We've always been blessed with wonderful weather for our annual Narrows day. Today is no exception. The sun is bright but we have sunglasses and headwear to counteract it. We see bird life all the way down the river. Plenty of gulls in the area. A couple of blue heron. Three white egrets standing by the tall grass on the east bank where we are used to seeing them. Other smaller birds, not usually considered waterfowl, are frolicking in the skies overhead. We have never been disappointed with the bird scene on the Narrow. We people watch with only slightly less enthusiasm. We're pleased that there is a collective joy of the outdoors among bird and human today.
What makes the Narrow paddle so unique for us is the transition we encounter from grass and muddy river banks to sandy beach banks as we head south. That transition is unique compared to all our usual paddles up north in Rhode Island (our regular Woonasquatucket, Blackstone, Pawtuxet, and Seekonk paddles). We feel a real, palpable anticipation to get out of the boat as soon as the sand gets inviting and yet we stay in the boat admiring the unique experience that paddling among sand banks and over a sandy bottom provides. I enjoy investigating micro-currents and almost imperceptibly changing flow patterns.
The paddle south has taken us just short of two hours. We've been very slow and luxurious in our effort knowing we can always make up any paddle exercise we want on the way back (including paddling north beyond where we put in should we still have much capacity left in our back and arm muscles). It's been a while since we've been on a beach and so we are quick to pull up on the sand as soon as the waves of the ocean can be seen ahead of us. We also didn't want to mess with the waves breaking across the mouth of the river where the outgoing tide meets the ocean. We're within fifty meters of the open ocean and have three hours to catch up on some beach time. The scene at the eastern end of Narragansett Beach is tranquil and restful as most of the beachgoers are well west of us. Usually, on our Narrows day, an occasional jet ski or small motorized boat comes by while we're letting the surf take our minds away but today there are none. We've found the motorized folks to be thoughtful of our use of the river and that feels like a great change since eight years ago when we imagined being annoying newcomers to long-time motorized users of the river.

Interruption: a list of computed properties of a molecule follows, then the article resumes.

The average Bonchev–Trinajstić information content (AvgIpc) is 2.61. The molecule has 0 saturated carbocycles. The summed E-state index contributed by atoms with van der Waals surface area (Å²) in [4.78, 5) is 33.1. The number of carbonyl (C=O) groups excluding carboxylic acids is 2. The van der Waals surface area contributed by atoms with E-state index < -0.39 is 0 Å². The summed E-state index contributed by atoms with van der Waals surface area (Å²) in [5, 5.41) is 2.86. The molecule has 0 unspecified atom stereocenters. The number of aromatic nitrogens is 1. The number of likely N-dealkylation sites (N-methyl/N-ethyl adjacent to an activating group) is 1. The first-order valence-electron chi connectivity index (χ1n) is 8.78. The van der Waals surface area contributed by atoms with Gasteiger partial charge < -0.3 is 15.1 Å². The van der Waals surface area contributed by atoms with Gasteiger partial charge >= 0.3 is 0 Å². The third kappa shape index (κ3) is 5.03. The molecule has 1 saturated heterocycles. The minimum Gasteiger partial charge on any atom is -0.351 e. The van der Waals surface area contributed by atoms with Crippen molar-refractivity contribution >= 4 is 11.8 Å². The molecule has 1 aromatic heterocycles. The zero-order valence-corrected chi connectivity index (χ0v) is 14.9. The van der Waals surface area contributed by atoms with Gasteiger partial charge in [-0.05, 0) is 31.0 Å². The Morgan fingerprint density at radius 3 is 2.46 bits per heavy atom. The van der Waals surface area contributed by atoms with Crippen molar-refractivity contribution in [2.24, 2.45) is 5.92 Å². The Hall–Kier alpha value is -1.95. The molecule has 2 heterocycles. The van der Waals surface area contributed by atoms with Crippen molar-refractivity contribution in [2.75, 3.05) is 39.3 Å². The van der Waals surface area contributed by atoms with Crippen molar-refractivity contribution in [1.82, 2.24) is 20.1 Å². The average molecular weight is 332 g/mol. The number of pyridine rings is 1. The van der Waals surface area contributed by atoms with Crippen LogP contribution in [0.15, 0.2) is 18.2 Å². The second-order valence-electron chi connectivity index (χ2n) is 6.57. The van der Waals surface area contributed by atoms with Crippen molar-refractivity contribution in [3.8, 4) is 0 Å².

Photo Credit: Bruce Campbell
At 6:00pm we are ready to head back north. I must admit to having swum upstream a few times during peak out-current and having let myself be dragged by the current as so many young people do while we are sitting nearby. I also take a swim out by the rocks that sit south of the beach. Another couple comes by in their sea kayak to comfortably explore the rocks at low tide. We have a pleasant conversation about the wonderful feel the day is proving. No doubt this is going to be a fine summer if it continues like this.
The paddle north is fifty minutes worth of exercise. My wife and I hit our stride and move at more than twice the pace at which we came downriver. We head north of our put in as the day suggests it’s to early to end. One benefit of a peaceful beach day is that it tends to stay with us. Even though my body is paddling north, my mind is still behind me on the beach — or at least some beach as many beach memories come to mind from various beaches around the world I've been privileged to visit. No matter which ones I try to remember details about (Waikiki, Bondi, Stinson, Torremolinos, Luquillo, and Kaikoura all come to mind), I find myself willing to go to bat for Rhode Island's beaches being just as world class — with plenty of variety for everyone based on their preferences. And yet, I've learned enough in life to try to preserve the local places for the benefit of the local community first and foremost — which reminds me I'm due to engage my own personal cove at Beaver Tail the latter part of next week. Too bad we aren't quite brave enough or in shape enough to paddle there, but we’re sure there will be plenty of paddling this summer, all in all. The Narrow paddle is never one that suggests enough is enough.